Updated: Jan 7
Its becoming more and more of a debated topic in the world of Bonsai if Akadama is actually a good choice of substrate for you or not. Recently i have seen some argue that a $5 bag of regular potting mix will get you the same results as Akadama... Is this True? Let Find Out.
I think the biggest road block for most people when it comes to Akadama is simply the lack of education around the substrate, Mix this with the higher price per bag and people tend to go with the cheap stuff and convince themselves that it is all the same. Unfortunately this couldn't be further from the truth. In my time i have tried a few different mix's before Akadama was readily available here in Australia and with all these mix's they were all trying to achieve 1 thing and that was to replicate Akadama.
So whats all the confusion about then?
First we need to understand why we use akadama. To put it plain and simple we use Akadama in the refinement stage of Bonsai as the root growth we get by using akadama is very fine and bifurcates in the process. We know in Bonsai that what ever is happening in the root system is happening on top of the tree so subsequently by growing in Akadama paired with proper technique we are getting fine ramified branches on our trees. Akadama is one of the only inorganic materials that also has a cation exchange Capacity ( CEC ) which is the ability to hold onto important nutrients. Most other inorganics dont do this meaning that your nutrients are washed out of the pot as quick as they go in. Akadama also has a good moisture retention while also having a great ability to drain excess water out of the pot meaning the tree will have the moisture it needs to survive and wont have excess water build up causing root rot. Another bonus of Akadama ( and most inorganic materials ) is that they are manufactured and are broken up into particle sizes meaning we can layer our soil mix inside the bonsai pot. This allows us to have a larger drainage layer, A medium size particle for our body mix and a finer layer on top for moisture retention. Organic material don't allow for this.
So what dont we use Akadama for? This is easy, We don't develop trees in Akadama. We reserve Akadama for the Bonsai Pot and for refinement. When developing a tree we want to use organic materials because not only are they a lot more dense which makes the tree growing bigger thicker roots ( remember bigger thicker roots = bigger thicker tree ) but organic materials also hold a lot more nutrients and moisture which will make the tree grow a lot faster.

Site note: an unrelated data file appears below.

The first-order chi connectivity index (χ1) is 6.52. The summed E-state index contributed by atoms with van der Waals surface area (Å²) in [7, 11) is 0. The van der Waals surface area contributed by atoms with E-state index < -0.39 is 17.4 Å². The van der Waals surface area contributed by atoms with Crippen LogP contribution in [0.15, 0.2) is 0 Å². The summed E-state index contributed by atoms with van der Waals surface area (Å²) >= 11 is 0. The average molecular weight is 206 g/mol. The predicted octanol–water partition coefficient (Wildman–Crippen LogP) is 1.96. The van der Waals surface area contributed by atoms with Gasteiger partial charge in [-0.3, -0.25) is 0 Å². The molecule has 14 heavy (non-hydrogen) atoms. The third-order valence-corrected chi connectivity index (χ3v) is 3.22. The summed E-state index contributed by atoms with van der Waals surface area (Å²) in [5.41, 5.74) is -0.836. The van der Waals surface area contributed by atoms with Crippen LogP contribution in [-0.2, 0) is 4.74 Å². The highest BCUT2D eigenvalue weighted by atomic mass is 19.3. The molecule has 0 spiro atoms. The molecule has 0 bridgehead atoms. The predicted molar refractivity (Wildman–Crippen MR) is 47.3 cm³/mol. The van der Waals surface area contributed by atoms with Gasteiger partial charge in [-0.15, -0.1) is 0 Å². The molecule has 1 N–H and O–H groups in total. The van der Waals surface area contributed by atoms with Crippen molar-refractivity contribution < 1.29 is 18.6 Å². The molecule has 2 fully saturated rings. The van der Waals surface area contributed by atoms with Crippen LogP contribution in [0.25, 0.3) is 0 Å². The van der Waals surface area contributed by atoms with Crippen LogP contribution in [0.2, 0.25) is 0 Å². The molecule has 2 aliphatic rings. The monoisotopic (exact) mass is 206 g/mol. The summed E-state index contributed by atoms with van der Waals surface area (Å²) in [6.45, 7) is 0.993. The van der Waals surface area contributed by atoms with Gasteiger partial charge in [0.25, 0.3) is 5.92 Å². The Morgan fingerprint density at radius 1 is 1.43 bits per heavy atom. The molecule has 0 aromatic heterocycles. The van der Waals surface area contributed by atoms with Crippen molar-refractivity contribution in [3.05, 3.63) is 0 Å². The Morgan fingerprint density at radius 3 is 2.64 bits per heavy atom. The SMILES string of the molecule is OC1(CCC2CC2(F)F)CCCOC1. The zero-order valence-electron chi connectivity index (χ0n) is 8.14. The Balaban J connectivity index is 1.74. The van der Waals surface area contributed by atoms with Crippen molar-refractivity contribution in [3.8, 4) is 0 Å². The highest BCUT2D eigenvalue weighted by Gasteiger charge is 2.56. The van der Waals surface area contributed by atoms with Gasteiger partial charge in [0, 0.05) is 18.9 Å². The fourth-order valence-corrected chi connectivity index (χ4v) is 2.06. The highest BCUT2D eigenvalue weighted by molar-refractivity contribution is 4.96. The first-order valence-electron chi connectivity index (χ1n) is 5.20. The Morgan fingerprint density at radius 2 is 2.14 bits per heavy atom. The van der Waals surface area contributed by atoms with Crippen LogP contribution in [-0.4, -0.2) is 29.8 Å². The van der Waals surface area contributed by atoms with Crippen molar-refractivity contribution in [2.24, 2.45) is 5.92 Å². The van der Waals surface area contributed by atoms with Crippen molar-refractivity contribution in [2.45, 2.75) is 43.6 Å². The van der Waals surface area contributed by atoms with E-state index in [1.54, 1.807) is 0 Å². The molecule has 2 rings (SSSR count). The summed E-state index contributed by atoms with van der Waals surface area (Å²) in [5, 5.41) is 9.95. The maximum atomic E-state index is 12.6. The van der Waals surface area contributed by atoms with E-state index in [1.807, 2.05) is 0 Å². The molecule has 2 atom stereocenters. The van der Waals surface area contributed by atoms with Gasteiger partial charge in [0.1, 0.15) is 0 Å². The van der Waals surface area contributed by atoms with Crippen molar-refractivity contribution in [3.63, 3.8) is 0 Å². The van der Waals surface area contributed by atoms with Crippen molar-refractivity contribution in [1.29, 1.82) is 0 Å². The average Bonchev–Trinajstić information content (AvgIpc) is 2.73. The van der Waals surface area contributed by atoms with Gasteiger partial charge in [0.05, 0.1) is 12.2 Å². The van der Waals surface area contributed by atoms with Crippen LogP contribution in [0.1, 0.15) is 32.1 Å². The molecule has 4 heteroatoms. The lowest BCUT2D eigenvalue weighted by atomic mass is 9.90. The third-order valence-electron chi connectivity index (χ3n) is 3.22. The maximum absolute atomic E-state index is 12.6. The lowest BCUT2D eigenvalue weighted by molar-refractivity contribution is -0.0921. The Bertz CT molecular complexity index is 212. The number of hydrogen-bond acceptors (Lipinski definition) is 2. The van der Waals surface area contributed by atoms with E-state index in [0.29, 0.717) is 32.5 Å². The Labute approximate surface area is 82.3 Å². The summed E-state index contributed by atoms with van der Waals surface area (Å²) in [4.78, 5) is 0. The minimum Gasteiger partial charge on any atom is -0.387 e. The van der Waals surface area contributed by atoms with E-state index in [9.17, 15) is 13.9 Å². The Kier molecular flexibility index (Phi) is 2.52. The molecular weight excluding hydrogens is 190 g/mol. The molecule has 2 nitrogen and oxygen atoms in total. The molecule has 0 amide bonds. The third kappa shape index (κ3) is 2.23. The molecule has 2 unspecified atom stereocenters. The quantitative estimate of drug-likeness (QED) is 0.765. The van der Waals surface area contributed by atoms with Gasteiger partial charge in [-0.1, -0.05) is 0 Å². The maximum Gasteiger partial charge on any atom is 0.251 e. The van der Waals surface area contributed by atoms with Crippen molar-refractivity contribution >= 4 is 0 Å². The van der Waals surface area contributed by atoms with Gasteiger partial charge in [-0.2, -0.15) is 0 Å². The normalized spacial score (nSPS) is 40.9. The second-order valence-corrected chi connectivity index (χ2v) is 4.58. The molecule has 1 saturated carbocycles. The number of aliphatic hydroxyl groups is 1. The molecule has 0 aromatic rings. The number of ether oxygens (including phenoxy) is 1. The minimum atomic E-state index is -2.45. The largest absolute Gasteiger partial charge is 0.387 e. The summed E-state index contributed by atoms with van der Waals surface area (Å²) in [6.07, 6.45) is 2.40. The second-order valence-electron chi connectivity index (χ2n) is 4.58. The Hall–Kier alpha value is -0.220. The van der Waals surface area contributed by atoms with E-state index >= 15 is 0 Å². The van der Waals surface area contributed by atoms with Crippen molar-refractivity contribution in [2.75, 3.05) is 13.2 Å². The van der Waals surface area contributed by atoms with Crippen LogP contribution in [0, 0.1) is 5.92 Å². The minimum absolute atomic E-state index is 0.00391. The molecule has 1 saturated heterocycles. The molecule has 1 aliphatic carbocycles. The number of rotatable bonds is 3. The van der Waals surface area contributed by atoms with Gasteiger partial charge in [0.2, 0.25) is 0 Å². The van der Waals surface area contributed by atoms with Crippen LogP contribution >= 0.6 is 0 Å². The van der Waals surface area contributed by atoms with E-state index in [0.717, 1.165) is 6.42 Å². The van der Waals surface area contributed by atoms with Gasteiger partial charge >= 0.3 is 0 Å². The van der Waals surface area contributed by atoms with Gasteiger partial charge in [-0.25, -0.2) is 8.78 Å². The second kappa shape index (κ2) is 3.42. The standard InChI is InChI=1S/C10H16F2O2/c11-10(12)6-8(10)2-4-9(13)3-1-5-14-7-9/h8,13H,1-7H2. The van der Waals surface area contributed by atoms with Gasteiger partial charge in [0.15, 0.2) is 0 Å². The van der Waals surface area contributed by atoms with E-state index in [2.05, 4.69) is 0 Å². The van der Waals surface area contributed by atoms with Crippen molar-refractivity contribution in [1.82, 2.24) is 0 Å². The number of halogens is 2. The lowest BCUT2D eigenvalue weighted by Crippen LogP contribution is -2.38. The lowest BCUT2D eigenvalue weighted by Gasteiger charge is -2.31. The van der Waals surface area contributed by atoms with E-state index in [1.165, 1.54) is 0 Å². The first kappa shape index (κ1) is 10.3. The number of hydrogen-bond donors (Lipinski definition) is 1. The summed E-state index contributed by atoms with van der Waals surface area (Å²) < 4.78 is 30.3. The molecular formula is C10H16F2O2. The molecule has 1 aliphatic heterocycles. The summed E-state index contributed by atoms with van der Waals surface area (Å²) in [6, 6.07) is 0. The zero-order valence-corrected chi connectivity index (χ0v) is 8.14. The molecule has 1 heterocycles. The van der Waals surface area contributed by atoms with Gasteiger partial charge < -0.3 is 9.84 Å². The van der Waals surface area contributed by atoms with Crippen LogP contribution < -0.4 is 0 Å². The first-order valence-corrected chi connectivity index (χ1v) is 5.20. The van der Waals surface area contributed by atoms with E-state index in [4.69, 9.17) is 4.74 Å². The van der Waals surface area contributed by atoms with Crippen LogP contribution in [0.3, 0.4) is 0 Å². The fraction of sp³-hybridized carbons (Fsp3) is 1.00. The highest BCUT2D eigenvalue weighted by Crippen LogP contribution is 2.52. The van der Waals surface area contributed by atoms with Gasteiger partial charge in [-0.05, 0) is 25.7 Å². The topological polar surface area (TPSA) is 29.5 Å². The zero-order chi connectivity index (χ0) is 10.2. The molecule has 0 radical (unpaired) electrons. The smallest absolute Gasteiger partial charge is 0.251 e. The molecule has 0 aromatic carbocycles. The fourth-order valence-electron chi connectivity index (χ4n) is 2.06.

Now there is an important aspect to Akadama that we must acknowledge and keep in mind when using the substrate and that is the fact that it breaks down. Akadama will break down over a period of around 18 months, This can be dependant on how hard the Akdama is that you have bought, You can buy both soft and hard Akadama. Softer Akadama will break down quicker and if you live somewhere that gets frost this will speed up that process. The breaking down of Akadama is not a bad thing though, We just need to understand how to handle it and how to plan for it. You have probably heard that most inorganic mixs have either 1 or 2 other substrates mixed in as well which are most commonly lava rock and pumice, but this can also be zeolite, scoria or many other substrates. Generally the purpose of these other substrates is to stop the mix from completely breaking down. If we let a plant sit in 100% Akadama for 18 months we will need to repot that plant soon after because as the particles break down getting smaller and smaller in size they start to hold more water and occupies the space that once had oxygen in them, we know that we need to keep a balance of water and oxygen in our bonsai pot and after 18 months of straight Akadama there is not much oxygen to speak of. By mixing in substrates that dont break down this helps us always keep a level of oxygen in the soil system, This is important for trees like junipers and pines which should remain in a Bonsai pot for at least 5 years before repotting, Other trees like maples and out Australian Natives this is not as important. In fact i personally use 100% Akadama for all my natives and maples because i can repot them every 2 years with no issues and because Akadama holds moisture really well those particular species love it!.
There is another important aspect to akadama that you just wont get with regular old potting mix and that is bifurcation of the root system. What's bifurcation? its a fancy word for ramification or simply turning 1 root into 2 which then turns into 4 then 8 then 16 and so on.
Akadama has tiny little pockets in which the roots can grow into seeking out moisture and nutrients, during this time the root can grow through the particle and bifurcate in the process, Given that Akadama breaks down this wont be an issue as the particle will eventually fall apart but leave with with a ramified root system. Mix this with the coarse nature of inorganic substrate and you now have a root system that is not only growing finer, but its bifurcating and you have a lot more control of what and how much nutrients the tree is receiving giving you complete control of the refinement process. Compare this to a regular bag of garden soil in a bonsai pot which is going to give you very little oxygen, the roots will grow thick and wont bifurcate and the soil will hold a tonne of nutrients which for your tree is going to mean big thick growth, the exact opposite of what we want with a tree in refinement.
I hope this has helped clear the air somewhat for you when it comes to Akadama. As you can see that if you use regular potting mix in a bonsai pot you wont get very good results, Sure your tree will survive and stay healthy but you wont get the results that you should be getting in the refinement stage of Bonsai.
You can purchase Akadama here
Until Next Time Enjoy Your Bonsai Journey.